Manufacturing genomic medicines is complex, expensive, highly regulated and risky. We currently rely heavily on third party manufacturers and have limited experience manufacturing products ourselves. Manufacturing challenges may result in unexpected costs, supply interruptions and harm and delay to our product development efforts.
Even if we obtain regulatory approvals for our product candidates, our approved products may not gain market acceptance among physicians and patients and adequate coverage and reimbursement from third-party payors and may not demonstrate commercial viability.
We may not be able to obtain, maintain and enforce necessary and desirable intellectual property protections for our technologies and product candidates in all desired jurisdictions, which could adversely affect the value of our technologies and our product development efforts and could increase the risks of costly, lengthy and distracting litigation with unpredictable results.
Our success depends on hiring, integrating and retaining additional highly qualified skilled employees and retaining current key executives and employees, which may be challenging given that competition for these individuals is intense.
The evolving COVID-19 pandemic could continue to adversely impact our business and operations and the business and operations of our collaborators, manufacturers and other business partners. If such impacts become material, our revenues and product development efforts could be negatively impacted.
The market price of our common stock has been and will likely continue to be volatile, and you could lose all or part of any investment in our common stock.
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Table of Contents
PART I
ITEM 1 – BUSINESS
OVERVIEW

We are a clinical-stage genomic medicine company committed to translating ground-breaking science into medicines that transform the lives of patients with serious diseases. We plan to deliver on this mission through (i) development of our clinical and preclinical product candidates, (ii) our novel science and (iii) our in-house manufacturing capabilities.

Our Product Candidates

Our current clinical-stage product candidates are:

Giroctocogene fitelparvovec, also known as SB-525, our lead product candidate, is a gene therapy for the treatment of hemophilia A and is currently being evaluated in the registrational Phase 3 AFFINE (efficAcy and saFety Factor vIii geNe thErapy) clinical trial. We are developing giroctocogene fitelparvovec with our collaborator Pfizer Inc., or Pfizer;
ST-920, our wholly-owned gene therapy product candidate for the treatment of Fabry disease, is currently being evaluated in our Phase 1/2 STAAR clinical study;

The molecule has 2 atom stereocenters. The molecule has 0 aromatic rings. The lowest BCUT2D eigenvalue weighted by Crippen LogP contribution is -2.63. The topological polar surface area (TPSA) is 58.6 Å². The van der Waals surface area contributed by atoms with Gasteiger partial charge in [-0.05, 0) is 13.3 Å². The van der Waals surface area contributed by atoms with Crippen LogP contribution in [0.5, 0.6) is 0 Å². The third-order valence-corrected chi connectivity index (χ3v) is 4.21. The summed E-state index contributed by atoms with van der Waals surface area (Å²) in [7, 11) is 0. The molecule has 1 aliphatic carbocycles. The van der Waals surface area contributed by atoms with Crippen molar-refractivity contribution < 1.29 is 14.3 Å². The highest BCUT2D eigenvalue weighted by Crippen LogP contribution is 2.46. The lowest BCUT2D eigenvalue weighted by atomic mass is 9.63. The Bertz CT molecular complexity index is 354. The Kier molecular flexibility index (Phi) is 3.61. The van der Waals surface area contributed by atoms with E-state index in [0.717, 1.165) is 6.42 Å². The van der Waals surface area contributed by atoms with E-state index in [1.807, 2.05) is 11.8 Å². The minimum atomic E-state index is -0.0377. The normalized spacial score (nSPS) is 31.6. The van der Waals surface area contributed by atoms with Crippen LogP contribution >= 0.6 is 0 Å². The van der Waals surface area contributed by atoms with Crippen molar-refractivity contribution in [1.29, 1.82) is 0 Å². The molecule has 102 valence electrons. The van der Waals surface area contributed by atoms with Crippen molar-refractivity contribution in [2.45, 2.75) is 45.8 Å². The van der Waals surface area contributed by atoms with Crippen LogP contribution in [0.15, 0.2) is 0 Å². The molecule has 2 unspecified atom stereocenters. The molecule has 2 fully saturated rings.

BIVV003, our cell therapy product candidate for the treatment of sickle cell disease, or SCD, is currently being evaluated in our Phase 1/2 PRECIZN-1 clinical study. We are developing BIVV003 with our collaborator Sanofi S.A., or Sanofi; and
ST-400, our cell therapy product candidate for the treatment of transfusion dependent beta thalassemia, is currently being evaluated in our Phase 1/2 Thales clinical study. We are developing ST-400 with our collaborator Sanofi.

In addition, we expect to initiate clinical studies for two additional product candidates in 2021:

TX200, our wholly-owned Chimeric Antigen Receptor, or CAR, engineered regulatory T cell, or CAR-Treg, cell therapy product candidate for the treatment of HLA-A2 mismatched kidney transplant rejection; and
KITE-037, our allogeneic anti-CD19 CAR-T cell therapy product candidate for the treatment of cancer. We are developing KITE-037 with our collaborator Kite Pharma Inc., or Kite, a wholly-owned subsidiary of Gilead Sciences, Inc.

Moreover, we are focusing our preclinical development in emerging areas for us including CAR-Treg cell therapies for autoimmune disorders and genome engineering for neurological diseases. Indications for our other preclinical programs include neurodevelopmental disorders, cancer, inflammatory bowel disease, or IBD, tauopathies such as Alzheimer’s and neurodegenerative diseases such as amyotrophic lateral sclerosis, or ALS, multiple sclerosis, or MS, and Huntington’s disease, some of which we are developing with our collaborators Biogen MA, Inc. and Biogen International GmbH, which we refer to together as Biogen, Kite, Novartis Institutes for BioMedical Research, Inc., or Novartis, Pfizer and Takeda Pharmaceutical Company Limited, or Takeda.

Our multiple collaborations with biopharmaceutical companies bring us important financial and strategic benefits and reinforce the potential of our research and development efforts and our zinc finger protein, or ZFP, technology platform. They leverage our collaborators’ therapeutic and clinical expertise and commercial resources with the goal to bring our medicines more rapidly to patients. We believe these collaborations reflect the value of our ZFP technology platform and will potentially expand the addressable markets of our product candidates. To date, we have received approximately $815.0 million in upfront licensing fees, milestone payments and proceeds from sale of our common stock to collaborators and have the right to earn up to $7.0 billion in future milestone payments from our collaborations, in addition to potential product royalties.

Our Novel Science

We are a leader in the research and development of ZFPs, which are naturally occurring sequence specific DNA binding proteins found in humans and other species. We have developed a proprietary synthetic ZFP technology platform with potential clinical utility in (i) genome editing and genome regulation, which we refer to together as genome engineering and (ii) gene-edited cell therapy, which we refer to as cell therapy.